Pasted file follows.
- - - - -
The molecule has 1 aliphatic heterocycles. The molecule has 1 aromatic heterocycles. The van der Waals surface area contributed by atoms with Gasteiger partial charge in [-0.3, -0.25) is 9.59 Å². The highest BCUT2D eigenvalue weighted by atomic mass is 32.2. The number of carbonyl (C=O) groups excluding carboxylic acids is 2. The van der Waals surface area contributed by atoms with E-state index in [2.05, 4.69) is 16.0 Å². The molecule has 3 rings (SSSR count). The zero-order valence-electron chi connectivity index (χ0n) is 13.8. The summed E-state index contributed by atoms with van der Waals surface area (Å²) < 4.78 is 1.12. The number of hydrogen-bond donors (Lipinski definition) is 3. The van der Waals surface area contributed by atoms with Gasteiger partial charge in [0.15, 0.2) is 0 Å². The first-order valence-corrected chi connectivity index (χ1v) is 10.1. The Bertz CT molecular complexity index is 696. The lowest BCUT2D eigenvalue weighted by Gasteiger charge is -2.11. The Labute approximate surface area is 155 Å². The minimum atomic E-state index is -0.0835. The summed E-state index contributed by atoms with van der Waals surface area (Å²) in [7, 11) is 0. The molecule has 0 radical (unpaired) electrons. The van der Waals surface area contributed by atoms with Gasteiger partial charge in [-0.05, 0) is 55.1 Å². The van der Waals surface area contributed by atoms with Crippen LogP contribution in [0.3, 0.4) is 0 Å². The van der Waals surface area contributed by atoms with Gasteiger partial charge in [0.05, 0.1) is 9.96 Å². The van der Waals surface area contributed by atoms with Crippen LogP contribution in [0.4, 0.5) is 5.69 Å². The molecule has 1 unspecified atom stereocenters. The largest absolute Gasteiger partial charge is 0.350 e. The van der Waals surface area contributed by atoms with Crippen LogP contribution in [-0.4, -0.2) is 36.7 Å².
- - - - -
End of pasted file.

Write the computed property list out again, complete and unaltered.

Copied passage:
The molecule has 1 aliphatic heterocycles. The molecule has 1 aromatic heterocycles. The van der Waals surface area contributed by atoms with Gasteiger partial charge in [-0.3, -0.25) is 9.59 Å². The highest BCUT2D eigenvalue weighted by atomic mass is 32.2. The number of carbonyl (C=O) groups excluding carboxylic acids is 2. The van der Waals surface area contributed by atoms with E-state index in [2.05, 4.69) is 16.0 Å². The molecule has 3 rings (SSSR count). The zero-order valence-electron chi connectivity index (χ0n) is 13.8. The summed E-state index contributed by atoms with van der Waals surface area (Å²) < 4.78 is 1.12. The number of hydrogen-bond donors (Lipinski definition) is 3. The van der Waals surface area contributed by atoms with Gasteiger partial charge in [0.15, 0.2) is 0 Å². The first-order valence-corrected chi connectivity index (χ1v) is 10.1. The Bertz CT molecular complexity index is 696. The lowest BCUT2D eigenvalue weighted by Gasteiger charge is -2.11. The Labute approximate surface area is 155 Å². The minimum atomic E-state index is -0.0835. The summed E-state index contributed by atoms with van der Waals surface area (Å²) in [7, 11) is 0. The molecule has 0 radical (unpaired) electrons. The van der Waals surface area contributed by atoms with Gasteiger partial charge in [-0.05, 0) is 55.1 Å². The van der Waals surface area contributed by atoms with Crippen LogP contribution in [0.3, 0.4) is 0 Å². The van der Waals surface area contributed by atoms with Gasteiger partial charge in [0.05, 0.1) is 9.96 Å². The van der Waals surface area contributed by atoms with Crippen LogP contribution in [0.4, 0.5) is 5.69 Å². The molecule has 1 unspecified atom stereocenters. The largest absolute Gasteiger partial charge is 0.350 e. The van der Waals surface area contributed by atoms with Crippen LogP contribution in [-0.4, -0.2) is 36.7 Å².